Kensington Community primary school is home to a variety of cultures, faiths and nationalities, each celebrated for their differences and diversity. As a school, we believe in offering an inclusive environment for all of our children, we believe Religious Education is a subject that celebrates the diversity within our school.

At Kensington Community Primary School, we follow SACRE, the agreed syllabus for Liverpool. Our Religious Education Curriculum will provide all pupils with exciting and stimulating lessons which promote the development of pupil’s knowledge, understanding and skills. We believe Religious Education should be a stimulating, interesting and enjoyable subject.

Religious education develops independent and interdependent learning, alongside enhancing the children’s spiritual, moral social and cultural development (SMSC). This will be linked to developing the broad range of human capabilities and responsibilities set out in the International Baccalaureate (IB) Learner Profile that goes beyond academic success.

Through the teaching of well-planned and sequenced lessons, pupils knowledge and skills are built upon through learning about religion and from religion toward clearly defined outcomes. The teaching of RE is enhanced by visits to religious buildings, visits from different community members and the celebration of different faiths in assemblies and class.

Teachers will aim to promote religious understanding, ability to judge and respect and challenge prejudice and stereotyping. As a school, we are committed to exploring the significance of the environment, both locally and globally, and the role of human beings and other species within it.

The knowledge and skills learned will ensure that pupils are able to take advantage of opportunities, responsibilities and experiences in later life.



At Kensington Community Primary School, we follow SACRE, the Agreed Syllabus for Religious Education developed by Liverpool City Council. As a school, we use the agreed syllabus to develop our own curriculum, which is based around an enquiry question approach. Each of the questions emphasise the knowledge, skills and understanding identified from the key aspects of learning in religious education. These are described as ‘learning about religion’ and ‘learning from religion’.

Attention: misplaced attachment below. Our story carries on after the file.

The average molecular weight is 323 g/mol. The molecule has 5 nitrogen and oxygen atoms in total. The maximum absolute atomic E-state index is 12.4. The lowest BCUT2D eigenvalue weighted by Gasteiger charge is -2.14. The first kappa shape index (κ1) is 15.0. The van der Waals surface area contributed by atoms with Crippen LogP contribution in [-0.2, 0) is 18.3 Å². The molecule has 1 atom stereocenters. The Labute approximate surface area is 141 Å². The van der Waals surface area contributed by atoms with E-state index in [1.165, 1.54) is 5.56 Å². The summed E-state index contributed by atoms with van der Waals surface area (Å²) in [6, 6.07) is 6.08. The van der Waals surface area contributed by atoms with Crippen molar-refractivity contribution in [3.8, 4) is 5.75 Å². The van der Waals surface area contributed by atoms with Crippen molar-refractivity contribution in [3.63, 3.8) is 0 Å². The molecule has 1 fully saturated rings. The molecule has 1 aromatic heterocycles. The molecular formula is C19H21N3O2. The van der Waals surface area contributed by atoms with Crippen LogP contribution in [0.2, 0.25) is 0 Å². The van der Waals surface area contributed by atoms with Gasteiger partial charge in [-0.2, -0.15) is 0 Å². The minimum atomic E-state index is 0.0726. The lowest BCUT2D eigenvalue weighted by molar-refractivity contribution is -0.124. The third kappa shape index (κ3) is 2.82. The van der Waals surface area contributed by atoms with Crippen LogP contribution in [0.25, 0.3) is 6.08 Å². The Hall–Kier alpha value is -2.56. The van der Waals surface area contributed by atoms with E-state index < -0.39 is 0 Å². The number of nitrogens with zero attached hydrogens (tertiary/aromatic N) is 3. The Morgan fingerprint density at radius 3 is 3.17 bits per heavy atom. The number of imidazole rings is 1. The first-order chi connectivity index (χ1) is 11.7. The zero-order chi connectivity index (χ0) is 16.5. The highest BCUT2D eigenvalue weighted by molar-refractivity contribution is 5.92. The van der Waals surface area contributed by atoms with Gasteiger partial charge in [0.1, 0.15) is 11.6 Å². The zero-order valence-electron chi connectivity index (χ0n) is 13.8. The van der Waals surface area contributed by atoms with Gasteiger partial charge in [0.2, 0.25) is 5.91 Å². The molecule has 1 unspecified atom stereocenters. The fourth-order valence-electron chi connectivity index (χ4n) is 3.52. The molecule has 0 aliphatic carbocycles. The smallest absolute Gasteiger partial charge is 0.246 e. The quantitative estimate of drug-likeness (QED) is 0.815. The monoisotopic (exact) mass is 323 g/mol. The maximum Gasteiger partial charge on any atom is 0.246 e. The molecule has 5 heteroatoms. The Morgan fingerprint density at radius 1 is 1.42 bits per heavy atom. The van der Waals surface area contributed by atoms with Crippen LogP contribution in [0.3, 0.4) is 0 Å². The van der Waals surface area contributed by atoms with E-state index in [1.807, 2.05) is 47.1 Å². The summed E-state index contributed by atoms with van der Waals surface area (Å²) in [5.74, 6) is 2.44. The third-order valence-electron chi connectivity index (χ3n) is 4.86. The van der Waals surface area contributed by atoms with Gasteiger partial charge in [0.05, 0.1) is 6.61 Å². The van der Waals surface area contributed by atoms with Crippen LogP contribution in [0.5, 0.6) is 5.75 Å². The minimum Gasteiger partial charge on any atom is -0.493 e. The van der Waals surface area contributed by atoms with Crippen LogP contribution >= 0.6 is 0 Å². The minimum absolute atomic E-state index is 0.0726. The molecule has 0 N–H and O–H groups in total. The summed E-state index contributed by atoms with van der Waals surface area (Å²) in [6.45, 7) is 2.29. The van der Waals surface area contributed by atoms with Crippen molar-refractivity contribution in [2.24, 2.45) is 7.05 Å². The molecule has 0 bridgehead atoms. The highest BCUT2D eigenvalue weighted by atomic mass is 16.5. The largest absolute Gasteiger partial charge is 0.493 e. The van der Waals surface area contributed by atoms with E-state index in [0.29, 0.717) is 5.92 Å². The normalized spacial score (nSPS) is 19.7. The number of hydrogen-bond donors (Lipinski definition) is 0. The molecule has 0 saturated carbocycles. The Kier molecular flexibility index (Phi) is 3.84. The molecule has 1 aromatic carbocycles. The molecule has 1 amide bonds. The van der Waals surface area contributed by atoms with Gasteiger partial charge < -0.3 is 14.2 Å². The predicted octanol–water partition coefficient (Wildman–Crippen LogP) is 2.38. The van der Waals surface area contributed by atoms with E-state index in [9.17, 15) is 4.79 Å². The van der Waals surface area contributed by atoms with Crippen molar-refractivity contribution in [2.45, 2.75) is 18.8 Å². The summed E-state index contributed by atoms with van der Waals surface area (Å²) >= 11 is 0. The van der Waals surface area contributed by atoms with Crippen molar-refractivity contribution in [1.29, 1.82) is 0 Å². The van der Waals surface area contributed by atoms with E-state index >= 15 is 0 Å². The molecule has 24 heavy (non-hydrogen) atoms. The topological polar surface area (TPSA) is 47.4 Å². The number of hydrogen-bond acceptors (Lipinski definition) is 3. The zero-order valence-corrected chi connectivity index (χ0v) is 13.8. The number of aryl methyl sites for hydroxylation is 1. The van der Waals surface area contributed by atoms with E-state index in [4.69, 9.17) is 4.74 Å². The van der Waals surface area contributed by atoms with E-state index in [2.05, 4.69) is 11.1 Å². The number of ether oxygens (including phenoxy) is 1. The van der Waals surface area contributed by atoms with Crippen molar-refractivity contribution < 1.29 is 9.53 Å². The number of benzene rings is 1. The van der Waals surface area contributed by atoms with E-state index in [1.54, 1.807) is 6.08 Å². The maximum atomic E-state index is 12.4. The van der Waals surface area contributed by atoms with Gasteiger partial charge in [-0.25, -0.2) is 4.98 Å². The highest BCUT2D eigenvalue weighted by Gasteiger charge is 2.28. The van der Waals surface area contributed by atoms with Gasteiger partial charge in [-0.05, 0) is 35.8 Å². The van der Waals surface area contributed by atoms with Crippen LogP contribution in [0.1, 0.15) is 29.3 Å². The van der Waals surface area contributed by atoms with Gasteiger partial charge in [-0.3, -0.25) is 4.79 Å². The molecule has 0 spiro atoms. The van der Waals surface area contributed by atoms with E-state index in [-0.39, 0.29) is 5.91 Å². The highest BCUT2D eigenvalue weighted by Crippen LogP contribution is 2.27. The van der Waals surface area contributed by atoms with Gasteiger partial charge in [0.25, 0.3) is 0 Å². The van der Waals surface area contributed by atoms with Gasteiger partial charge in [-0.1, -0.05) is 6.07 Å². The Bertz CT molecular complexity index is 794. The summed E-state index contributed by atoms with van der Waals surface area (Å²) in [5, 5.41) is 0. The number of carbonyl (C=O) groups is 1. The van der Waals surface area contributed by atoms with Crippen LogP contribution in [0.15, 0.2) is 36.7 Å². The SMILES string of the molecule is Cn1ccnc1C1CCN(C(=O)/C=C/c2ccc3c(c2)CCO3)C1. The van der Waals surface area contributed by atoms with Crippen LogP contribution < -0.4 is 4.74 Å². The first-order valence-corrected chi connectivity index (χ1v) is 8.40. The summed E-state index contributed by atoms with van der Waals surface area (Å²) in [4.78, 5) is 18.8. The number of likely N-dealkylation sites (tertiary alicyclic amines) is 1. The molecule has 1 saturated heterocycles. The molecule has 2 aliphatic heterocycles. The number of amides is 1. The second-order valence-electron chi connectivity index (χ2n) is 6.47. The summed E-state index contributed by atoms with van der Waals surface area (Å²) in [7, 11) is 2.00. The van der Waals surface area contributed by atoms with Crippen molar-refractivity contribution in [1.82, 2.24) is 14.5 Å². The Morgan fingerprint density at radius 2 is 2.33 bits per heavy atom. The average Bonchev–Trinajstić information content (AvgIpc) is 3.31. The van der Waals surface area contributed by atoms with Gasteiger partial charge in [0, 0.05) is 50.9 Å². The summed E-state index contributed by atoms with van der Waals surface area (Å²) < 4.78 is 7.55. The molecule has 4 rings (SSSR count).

Learning about religion covers pupils’ knowledge and understanding of individual religions and how they relate to each other as well as the study of the nature and characteristics of religion. Added to this, the children are also given opportunities to handle religious artefacts, as well as having chances to visit religious buildings and speak with key members of religious communities.

Learning from religion is concerned with developing pupils’ reflection on and response to their own and others’ experiences. Pupils learn to develop and communicate their own ideas, particularly in relation to questions of identity and belonging, meaning, purpose and truth, and values and commitments.

Throughout the curriculum, the children are taught the principle religions of Great Britain, these are Christianity, Islam, Buddhism, Sikhism, Judaism and Hinduism. In the Foundation Stage, RE is taught through topics based upon the children’s own lives and their own experiences.



At the heart of our curriculum is a focus on ultimate questions and ethical issues. This focus enables pupils to appreciate their own and others’ beliefs and cultures and how these impact on individuals, communities, societies and cultures. Religious education seeks to develop pupils’ awareness of themselves and others.

The knowledge, skills and understanding that the children study have three key elements, beliefs, practice and opportunities. By the end of each key stage, pupils are expected to know, understand and apply skills related to the two attainment targets. Teachers use ‘I can’ statements to determine whether children are working towards, working at or are exceeding, this is used to determine the children’s’ understanding and inform teacher’s planning and assessment.